In other cases, you will need to consider the elements of fair dealing as set out in the Copyright Act 1968 (Cth).

Key exceptions

There are also key exceptions which allow some copying by cultural and educational institutions and on behalf of people with print or intellectual disabilities. These are particularly relevant where you ask the library to copy collection material for you.


How do I find copyright owners?

If you are seeking to make copies of material from the Library’s collection and no exceptions to the Copyright Act 1968 (Cth) apply, you should obtain the copyright owner’s permission first. This will help protect you against legal action. Copyright owners have the right to refuse you permission, to set conditions and/or to ask you to pay a fee for permission.

Books and other printed material

To find copyright owners for books and other printed material, try checking the back of the title page, or the Library’s catalogue.The statement will often look like this: © John Smith 2009.

To obtain permission, we suggest you first try contacting the publisher.  The publisher may have the contact details of the copyright owner or be able to forward your request.

To find details for an author or publisher, try:

Original and unpublished material

If you wish to find the copyright owner of an original or unpublished work in the Library’s collection, please use the Library’s Ask a Librarian service. We may be able to provide you with the copyright owner’s contact details.

Instead of contacting the copyright owner directly, you may wish to contact an agency that represents copyright owners. These agencies can authorise you, on behalf of the copyright owner, to copy, perform or broadcast a work, usually for a fee. Some examples are:

  • CAL (Copyright Agency Limited) for books, essays and articles
  • Viscopy for visual works
  • APRA/AMCOS for music.

The Australian Copyright Council has information on Getting Permission and Copyright Infringement.

It may be difficult to find a copyright owner, especially when copyright has passed to heirs or copyright was owned by a company that has gone out of business.

  • To find heirs named in an Australian creator’s will, contact the Probate Division of the Supreme Court in the State where the creator died.
  • To find information about what happened to the assets (copyright is an asset) of an Australian company which has gone out of business, try the Australian Securities and Investments Commission.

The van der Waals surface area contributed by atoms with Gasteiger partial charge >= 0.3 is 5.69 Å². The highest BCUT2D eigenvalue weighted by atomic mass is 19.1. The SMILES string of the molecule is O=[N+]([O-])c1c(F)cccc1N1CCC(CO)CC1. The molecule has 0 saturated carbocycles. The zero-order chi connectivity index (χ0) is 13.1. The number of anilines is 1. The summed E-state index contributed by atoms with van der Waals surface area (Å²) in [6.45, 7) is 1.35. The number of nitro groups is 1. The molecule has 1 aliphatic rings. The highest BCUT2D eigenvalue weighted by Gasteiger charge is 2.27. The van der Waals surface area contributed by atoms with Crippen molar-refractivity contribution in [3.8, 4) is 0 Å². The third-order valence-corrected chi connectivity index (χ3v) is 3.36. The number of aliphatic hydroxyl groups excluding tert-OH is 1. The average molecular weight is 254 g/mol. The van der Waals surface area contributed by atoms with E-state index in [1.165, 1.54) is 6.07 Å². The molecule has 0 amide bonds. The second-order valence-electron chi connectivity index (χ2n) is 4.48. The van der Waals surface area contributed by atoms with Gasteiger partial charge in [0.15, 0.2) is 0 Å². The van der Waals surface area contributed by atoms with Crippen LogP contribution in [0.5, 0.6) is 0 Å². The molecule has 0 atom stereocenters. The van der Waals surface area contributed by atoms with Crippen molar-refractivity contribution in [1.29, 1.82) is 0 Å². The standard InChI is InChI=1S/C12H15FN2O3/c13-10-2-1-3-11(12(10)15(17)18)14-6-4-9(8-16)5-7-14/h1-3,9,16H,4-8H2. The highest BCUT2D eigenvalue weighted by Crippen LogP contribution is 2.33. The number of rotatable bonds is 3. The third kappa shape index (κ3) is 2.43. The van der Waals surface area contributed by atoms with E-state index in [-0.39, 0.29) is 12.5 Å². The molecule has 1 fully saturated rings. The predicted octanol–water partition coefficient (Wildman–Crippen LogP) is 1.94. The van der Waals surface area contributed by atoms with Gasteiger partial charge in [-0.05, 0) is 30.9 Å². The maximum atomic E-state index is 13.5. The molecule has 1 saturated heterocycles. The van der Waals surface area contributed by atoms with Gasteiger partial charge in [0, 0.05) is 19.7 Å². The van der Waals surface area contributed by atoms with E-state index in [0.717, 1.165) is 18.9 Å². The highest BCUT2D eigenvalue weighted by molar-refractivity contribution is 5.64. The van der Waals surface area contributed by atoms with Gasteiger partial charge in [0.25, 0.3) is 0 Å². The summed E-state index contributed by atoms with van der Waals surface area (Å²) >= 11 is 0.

If you are unable to identify or locate a copyright owner, you will need to decide whether you are willing to proceed with your proposed use, and hence risk infringing copyright.

  • Some people decide to proceed, but with a statement inviting copyright owners to come forward if they believe their material has been reproduced.
  • If you decide to follow this course, it may be wise to keep detailed records of your attempts to clear rights, and to speak with a lawyer about your exposure to risk.
  • Under the current law, the fact that you have made good faith attempts to identify and contact the copyright owner does not protect you from legal action under the Copyright Act 1968 (Cth).

Adhering to moral rights

You also have a responsibility to ensure that your copying of a work does not infringe moral rights. For instance, you should credit the work using the author(s) preferred form(s) of attribution.

  • If the author is not known, then ‘author unknown’ is an appropriate description.
  • ‘Anonymous’ should be used where the author intended not to be identified.
  • In no circumstances should you credit the work to someone else or to yourself.
  • You should not treat the work in a derogatory way.

The Australian Copyright Council has information on Copyright Infringement.


Acknowledging use of Library material

If you publish or make public copies of material from the Library’s collection, please acknowledge that the material is from the collections of the State Library of NSW.

Individual Library catalogue records may contain more specific acknowledgments of authors, creators or copyright holders.